As a card carrying astro-related blog owner I am contractually obligated to comment on yesterday's kinda-sorta-it-might-be-dark-matter-semi-quasi-announcement by the CDMS II group.
There had been rumors about this thing for over a week that CDMS had some kind of watershed announcement. That they had discovered dark matter (what other important announcements can DM detection projects make?), that they were publishing in Nature today, that a torrent of papers was about to hit the arxiv with analysis of this last night, that they had all learned the true meaning of Christmas and were going to be nothing but kind and generous from now on.
Yesterday, with the hype reaching a fever pitch, they held a seminar on their findings, broadcast online. Unified in the concerted effort to drive everyone crazy in anticipation they began the lecture with about 10 minutes of freshman-astronomy-level rationales for the existence of cold dark matter, before moving on to another 10 minutes of descriptions of things that were important to them but not to us, like the arrangement of the detectors and the way the data was collected. Then she threw in a joke about a spherical cow, and stalled for another 5 minutes. Finally, she got to a slide that said "Results" or something at the top, and the video completely froze. Of all the panicked, oh-my-god-just-tell-us-already, freakouts I can imagine something causing, this was way up there. When I regained consciousness and the video started working again she was on a slide that said "Conclusions," and before I could make out any of the bullet points, the camera quickly panned away and she started taking questions. It was awesome.
Anyhow, in the aftermath of that humbling experience, what actually transpired during those missing minutes has come to light. CDMS detected TWO events. But because of the way they pull events out the noise of other stuff hitting the detector that could appear as a false signal, they'd expect to find about 0.8 events in the time the experiment ran. There is a 23% chance that what they saw was just random noise. I read someone describe this as the least helpful possible result and I have to agree. It isn't enough to be a conclusive discovery, and it isn't enough to say that dark matter definitely ISN'T being seen in this kind of detector either. So unfortunately, not enough for solid results, and not much to come up with a decent parameter space constraint either. It could certainly turn out they did find it, but that will have to wait for later confirmation. Just a lot of build up, a suggestion that we might be on the verge of learning something really interesting, a clue, and then the realization that nothing has been settled and you'll have to keep waiting for answers. Kind of like an episode of Lost.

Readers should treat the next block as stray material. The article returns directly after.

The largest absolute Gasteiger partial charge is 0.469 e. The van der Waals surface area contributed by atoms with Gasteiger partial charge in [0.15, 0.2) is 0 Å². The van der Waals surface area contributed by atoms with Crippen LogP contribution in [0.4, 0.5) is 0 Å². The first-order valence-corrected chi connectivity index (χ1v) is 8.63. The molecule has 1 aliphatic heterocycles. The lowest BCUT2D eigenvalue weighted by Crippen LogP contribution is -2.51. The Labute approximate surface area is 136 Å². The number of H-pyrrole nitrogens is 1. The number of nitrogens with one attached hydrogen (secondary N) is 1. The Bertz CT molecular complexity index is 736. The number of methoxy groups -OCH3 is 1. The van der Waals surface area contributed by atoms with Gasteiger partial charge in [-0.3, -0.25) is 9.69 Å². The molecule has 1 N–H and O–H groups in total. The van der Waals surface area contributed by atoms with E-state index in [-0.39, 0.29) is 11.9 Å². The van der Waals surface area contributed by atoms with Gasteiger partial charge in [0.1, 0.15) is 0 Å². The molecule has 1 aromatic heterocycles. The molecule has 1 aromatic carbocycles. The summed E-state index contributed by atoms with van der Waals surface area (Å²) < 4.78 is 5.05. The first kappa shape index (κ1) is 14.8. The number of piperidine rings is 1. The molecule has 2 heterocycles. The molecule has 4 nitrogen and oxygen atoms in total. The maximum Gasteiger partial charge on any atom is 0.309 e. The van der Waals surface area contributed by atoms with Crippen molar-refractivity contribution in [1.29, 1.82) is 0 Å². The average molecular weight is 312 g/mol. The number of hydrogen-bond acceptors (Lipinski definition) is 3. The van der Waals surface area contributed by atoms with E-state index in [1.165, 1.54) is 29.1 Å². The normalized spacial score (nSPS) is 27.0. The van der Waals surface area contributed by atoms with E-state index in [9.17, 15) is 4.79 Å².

Best popular article about this I've seen: Scientific American
Cosmic Variance Liveblog of Yesterday's SLAC seminar.
Basically alright article with a non-sequitur about supersymmetry: NYTimes
Actual CDMS Paper